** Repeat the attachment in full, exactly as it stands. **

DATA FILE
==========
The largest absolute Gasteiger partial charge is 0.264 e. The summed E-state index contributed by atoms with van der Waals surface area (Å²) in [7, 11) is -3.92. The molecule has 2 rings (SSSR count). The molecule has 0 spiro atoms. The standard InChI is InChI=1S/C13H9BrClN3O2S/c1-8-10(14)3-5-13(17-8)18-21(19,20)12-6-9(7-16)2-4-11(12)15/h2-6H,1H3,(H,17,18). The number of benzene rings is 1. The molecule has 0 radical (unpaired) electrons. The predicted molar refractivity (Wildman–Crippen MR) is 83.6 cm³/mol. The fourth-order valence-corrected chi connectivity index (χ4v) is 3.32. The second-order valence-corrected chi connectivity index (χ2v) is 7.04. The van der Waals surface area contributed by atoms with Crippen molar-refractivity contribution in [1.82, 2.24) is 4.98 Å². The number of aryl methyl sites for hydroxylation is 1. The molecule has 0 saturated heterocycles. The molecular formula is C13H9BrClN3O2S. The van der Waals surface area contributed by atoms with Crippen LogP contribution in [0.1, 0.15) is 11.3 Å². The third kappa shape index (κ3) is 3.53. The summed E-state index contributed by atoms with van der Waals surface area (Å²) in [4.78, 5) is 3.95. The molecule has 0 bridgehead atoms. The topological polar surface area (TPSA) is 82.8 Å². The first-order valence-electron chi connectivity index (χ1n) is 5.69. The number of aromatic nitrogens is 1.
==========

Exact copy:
The largest absolute Gasteiger partial charge is 0.264 e. The summed E-state index contributed by atoms with van der Waals surface area (Å²) in [7, 11) is -3.92. The molecule has 2 rings (SSSR count). The molecule has 0 spiro atoms. The standard InChI is InChI=1S/C13H9BrClN3O2S/c1-8-10(14)3-5-13(17-8)18-21(19,20)12-6-9(7-16)2-4-11(12)15/h2-6H,1H3,(H,17,18). The number of benzene rings is 1. The molecule has 0 radical (unpaired) electrons. The predicted molar refractivity (Wildman–Crippen MR) is 83.6 cm³/mol. The fourth-order valence-corrected chi connectivity index (χ4v) is 3.32. The second-order valence-corrected chi connectivity index (χ2v) is 7.04. The van der Waals surface area contributed by atoms with Crippen molar-refractivity contribution in [1.82, 2.24) is 4.98 Å². The number of aryl methyl sites for hydroxylation is 1. The molecule has 0 saturated heterocycles. The molecular formula is C13H9BrClN3O2S. The van der Waals surface area contributed by atoms with Crippen LogP contribution in [0.1, 0.15) is 11.3 Å². The third kappa shape index (κ3) is 3.53. The summed E-state index contributed by atoms with van der Waals surface area (Å²) in [4.78, 5) is 3.95. The molecule has 0 bridgehead atoms. The topological polar surface area (TPSA) is 82.8 Å². The first-order valence-electron chi connectivity index (χ1n) is 5.69. The number of aromatic nitrogens is 1.